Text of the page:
Gender and sexual stereotypes and prejudices are pervasive in sport contexts and used to preserve male superiority, relegating what is not masculine to a lower status. These stereotypes and biases are firmly rooted in sport also because they are constantly renewed and reinforced by athletic trainers, who may teach, along with sports practice, the underpinning heteronormative ideologies and values as well. The current study was aimed at exploring knowledge, opinions, and attitudes on gender and sexual diversity in sport among 181 Movement Sciences university students compared to 169 university students attending Psychology, Medicine, and Sociology. Participants answered questions related to gender and sexual diversity, homophobia, and transphobia and data were analyzed through student’s t-tests and linear regressions. Results indicated that Movement Sciences university students had a lower level of knowledge about sexual and gender diversity, and this was associated with higher levels of homophobic and transphobic attitudes. The results suggest the need to introduce specific training in degree courses to deconstruct stereotypes and prejudices around sexual and gender diversity.

Homophobia and transphobia in a sample of Movement Sciences students: Implications for physical education teachers and coaches

Amodeo Anna Lisa;Scandurra Cristiano;Picariello Simona;Vitelli Roberto;Valerio Paolo;Valerio Giuliana
2017

Abstract

Gender and sexual stereotypes and prejudices are pervasive in sport contexts and used to preserve male superiority, relegating what is not masculine to a lower status. These stereotypes and biases are firmly rooted in sport also because they are constantly renewed and reinforced by athletic trainers, who may teach, along with sports practice, the underpinning heteronormative ideologies and values as well. The current study was aimed at exploring knowledge, opinions, and attitudes on gender and sexual diversity in sport among 181 Movement Sciences university students compared to 169 university students attending Psychology, Medicine, and Sociology. Participants answered questions related to gender and sexual diversity, homophobia, and transphobia and data were analyzed through student’s t-tests and linear regressions. Results indicated that Movement Sciences university students had a lower level of knowledge about sexual and gender diversity, and this was associated with higher levels of homophobic and transphobic attitudes. The results suggest the need to introduce specific training in degree courses to deconstruct stereotypes and prejudices around sexual and gender diversity.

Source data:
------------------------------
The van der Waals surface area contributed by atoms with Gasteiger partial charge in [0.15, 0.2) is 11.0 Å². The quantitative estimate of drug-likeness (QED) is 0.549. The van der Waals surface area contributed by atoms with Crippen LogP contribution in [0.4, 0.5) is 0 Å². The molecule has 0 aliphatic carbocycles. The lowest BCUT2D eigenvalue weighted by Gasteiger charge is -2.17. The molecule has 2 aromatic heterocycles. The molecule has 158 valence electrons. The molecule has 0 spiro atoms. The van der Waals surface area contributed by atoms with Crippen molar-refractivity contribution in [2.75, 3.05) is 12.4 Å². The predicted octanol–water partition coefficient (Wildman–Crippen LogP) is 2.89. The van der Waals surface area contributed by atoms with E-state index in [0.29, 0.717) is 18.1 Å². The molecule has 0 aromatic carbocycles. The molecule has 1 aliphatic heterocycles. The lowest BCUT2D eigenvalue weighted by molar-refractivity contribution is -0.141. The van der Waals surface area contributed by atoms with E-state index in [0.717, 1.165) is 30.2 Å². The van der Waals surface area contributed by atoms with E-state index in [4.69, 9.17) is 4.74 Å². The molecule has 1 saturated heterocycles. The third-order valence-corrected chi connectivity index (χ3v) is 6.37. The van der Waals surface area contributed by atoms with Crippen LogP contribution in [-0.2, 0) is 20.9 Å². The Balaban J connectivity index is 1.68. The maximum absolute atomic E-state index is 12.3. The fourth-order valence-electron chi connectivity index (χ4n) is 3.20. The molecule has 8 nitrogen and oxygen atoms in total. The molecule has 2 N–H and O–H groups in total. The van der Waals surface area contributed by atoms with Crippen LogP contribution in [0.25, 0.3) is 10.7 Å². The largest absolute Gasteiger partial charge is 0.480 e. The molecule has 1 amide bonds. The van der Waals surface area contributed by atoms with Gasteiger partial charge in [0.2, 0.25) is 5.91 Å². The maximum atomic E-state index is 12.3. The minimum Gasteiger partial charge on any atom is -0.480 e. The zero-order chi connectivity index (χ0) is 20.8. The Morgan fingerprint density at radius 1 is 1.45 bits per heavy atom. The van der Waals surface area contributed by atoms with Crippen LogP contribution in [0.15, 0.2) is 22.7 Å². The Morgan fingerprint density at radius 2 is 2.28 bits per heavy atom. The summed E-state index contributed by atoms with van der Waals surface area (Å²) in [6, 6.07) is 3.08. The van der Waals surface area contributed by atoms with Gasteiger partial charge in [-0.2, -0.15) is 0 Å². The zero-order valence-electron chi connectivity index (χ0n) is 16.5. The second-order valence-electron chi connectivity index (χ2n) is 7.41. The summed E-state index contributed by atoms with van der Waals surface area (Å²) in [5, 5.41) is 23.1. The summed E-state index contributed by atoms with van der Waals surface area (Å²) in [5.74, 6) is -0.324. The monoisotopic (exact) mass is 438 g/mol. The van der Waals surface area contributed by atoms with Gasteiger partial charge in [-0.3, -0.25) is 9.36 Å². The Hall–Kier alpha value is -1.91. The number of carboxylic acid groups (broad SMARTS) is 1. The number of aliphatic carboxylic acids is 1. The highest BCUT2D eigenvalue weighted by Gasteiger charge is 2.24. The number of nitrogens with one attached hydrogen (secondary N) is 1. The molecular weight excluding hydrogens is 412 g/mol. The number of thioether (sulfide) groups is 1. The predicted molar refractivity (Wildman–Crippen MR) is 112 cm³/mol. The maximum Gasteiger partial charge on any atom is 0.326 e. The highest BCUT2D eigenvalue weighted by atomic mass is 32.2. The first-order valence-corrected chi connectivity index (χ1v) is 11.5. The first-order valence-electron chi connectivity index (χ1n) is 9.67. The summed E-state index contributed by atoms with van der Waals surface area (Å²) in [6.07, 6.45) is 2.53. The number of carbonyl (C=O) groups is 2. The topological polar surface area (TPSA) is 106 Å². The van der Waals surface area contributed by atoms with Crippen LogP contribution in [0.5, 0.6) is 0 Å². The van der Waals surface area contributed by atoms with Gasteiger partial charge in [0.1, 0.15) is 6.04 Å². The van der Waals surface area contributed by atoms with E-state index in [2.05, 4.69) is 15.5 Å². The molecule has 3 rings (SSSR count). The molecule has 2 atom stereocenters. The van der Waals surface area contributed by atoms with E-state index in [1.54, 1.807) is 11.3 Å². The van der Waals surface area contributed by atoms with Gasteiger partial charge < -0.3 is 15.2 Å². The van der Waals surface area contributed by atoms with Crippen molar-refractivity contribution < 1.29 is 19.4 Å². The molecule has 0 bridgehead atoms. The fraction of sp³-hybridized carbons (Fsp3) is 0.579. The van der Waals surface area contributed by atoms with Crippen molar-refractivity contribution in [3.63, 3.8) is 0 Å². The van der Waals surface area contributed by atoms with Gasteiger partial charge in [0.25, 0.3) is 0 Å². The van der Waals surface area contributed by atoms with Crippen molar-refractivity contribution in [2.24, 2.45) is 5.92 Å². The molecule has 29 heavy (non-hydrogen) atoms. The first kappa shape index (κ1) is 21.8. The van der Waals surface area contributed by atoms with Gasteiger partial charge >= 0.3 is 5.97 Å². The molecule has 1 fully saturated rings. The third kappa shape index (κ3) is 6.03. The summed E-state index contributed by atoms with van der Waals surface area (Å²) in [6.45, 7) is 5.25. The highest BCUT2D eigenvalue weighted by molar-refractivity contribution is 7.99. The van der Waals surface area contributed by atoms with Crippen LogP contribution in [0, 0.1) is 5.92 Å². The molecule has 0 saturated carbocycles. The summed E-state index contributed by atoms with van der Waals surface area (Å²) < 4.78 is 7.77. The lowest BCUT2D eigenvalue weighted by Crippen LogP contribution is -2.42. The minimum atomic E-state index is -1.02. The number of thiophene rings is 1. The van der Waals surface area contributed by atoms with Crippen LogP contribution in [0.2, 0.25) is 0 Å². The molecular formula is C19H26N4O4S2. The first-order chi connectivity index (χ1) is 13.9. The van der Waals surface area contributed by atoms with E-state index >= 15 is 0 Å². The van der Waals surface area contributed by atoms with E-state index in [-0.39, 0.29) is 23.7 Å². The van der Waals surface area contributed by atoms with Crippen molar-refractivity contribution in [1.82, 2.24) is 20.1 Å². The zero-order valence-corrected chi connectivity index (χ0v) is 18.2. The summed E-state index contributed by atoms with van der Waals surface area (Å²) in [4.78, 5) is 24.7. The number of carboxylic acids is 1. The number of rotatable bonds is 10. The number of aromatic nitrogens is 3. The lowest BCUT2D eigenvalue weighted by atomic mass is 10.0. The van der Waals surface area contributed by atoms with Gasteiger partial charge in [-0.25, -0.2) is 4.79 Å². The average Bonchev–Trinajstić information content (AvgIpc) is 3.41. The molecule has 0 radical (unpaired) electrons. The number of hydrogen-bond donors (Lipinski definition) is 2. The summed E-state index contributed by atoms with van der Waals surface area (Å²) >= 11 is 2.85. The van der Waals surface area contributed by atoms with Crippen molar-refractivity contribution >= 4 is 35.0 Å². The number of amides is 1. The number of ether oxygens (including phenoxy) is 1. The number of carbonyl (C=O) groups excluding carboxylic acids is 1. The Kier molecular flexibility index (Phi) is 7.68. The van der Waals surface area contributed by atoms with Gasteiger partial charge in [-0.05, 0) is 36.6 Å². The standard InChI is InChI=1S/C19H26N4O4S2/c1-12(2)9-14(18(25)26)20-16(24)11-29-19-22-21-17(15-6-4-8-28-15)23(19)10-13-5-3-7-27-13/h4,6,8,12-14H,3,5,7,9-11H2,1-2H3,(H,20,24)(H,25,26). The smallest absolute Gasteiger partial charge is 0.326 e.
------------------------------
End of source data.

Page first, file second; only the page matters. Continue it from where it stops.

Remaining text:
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Utilizza questo identificativo per citare o creare un link a questo documento: https://hdl.handle.net/11588/698334
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